The One Thought Moment - Deaf in the Dead Zone (Cover Artwork)

The One Thought Moment

The One Thought Moment: Deaf in the Dead Zone

Deaf in the Dead Zone (2008)

Inya Face


3.5
I already know that I am going to mention the Suicide Machines a lot in this review. But in my defense, I would have never have actively pursued an album only really distributed in Japan if it wasn't for SM, so bear with me here. Dan Lukacinsky doesn't run from his past. Sure, he moved to the mys...

I already know that I am going to mention the Suicide Machines a lot in this review. But in my defense, I would have never have actively pursued an album only really distributed in Japan if it wasn't for SM, so bear with me here.

Dan Lukacinsky doesn't run from his past. Sure, he moved to the mysterious Far East after the dissolution of the Suicide Machines. Indeed, while I was trying to track down the One Thought Moment's debut through rickety promotional web pages full of Japanese characters, the only English phrases were "One Thought Moment" and "Suicide Machines." Deaf in the Dead Zone doesn't stray far from Lukancinsky's previous band, but don't be looking for ska riffs -- this band definitely has its own flavor.

The album kicks off with "White Ashes," perhaps the most Suicide Machines-like song on the album, complete with pitch-perfect harmonies between Dan and (I assume) Mas Yazawa. The two prove to be a capable pair, switching lead and backing vocals on all the songs. The band shifts to a mid-tempo in "Deaf in the Dead Zone" and Yazama takes over leads. Unfortunately, a few songs plod along with uncreative and boring structures, namely "Long Wave" and "Jet Stream Tracers." The boys wisely choose to end the album on a cover of Snuff's "All You Need" and do the tune justice.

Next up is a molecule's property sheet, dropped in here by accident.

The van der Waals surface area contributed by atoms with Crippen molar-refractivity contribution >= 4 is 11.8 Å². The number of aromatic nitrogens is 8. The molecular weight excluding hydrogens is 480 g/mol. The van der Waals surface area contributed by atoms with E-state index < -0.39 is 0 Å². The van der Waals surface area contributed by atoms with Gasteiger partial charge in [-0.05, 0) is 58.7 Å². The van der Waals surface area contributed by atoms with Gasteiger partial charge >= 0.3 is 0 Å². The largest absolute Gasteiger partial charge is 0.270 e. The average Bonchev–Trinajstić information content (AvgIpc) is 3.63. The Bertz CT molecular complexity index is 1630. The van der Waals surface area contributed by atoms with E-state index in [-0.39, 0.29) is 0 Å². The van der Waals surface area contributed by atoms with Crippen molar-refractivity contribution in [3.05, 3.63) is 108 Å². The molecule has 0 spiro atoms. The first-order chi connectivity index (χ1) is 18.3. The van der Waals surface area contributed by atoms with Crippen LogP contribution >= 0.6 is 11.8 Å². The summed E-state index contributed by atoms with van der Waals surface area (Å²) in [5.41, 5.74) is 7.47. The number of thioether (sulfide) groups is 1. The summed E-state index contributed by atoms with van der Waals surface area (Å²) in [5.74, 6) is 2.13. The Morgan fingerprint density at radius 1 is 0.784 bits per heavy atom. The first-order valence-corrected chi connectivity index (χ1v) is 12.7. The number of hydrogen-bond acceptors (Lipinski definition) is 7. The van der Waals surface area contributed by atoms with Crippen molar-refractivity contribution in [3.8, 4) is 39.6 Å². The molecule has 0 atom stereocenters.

While the guitars are full, much like heavier SM songs were, the recordings seems to be lacking a crispness that would put make this effort especially memorable. A few of the songs run together in this album, where every song is played with a sense of urgency so none carry the complete importance it deserves.

Overall, the album is a satisfactory answer to "What happened to that guy?" While this would make for a weak Suicide Machines album (though not as weak as their self-titled), it is definitely a fun listen and a nice taste for what we can expect from this branch of the Suicide Machines tree.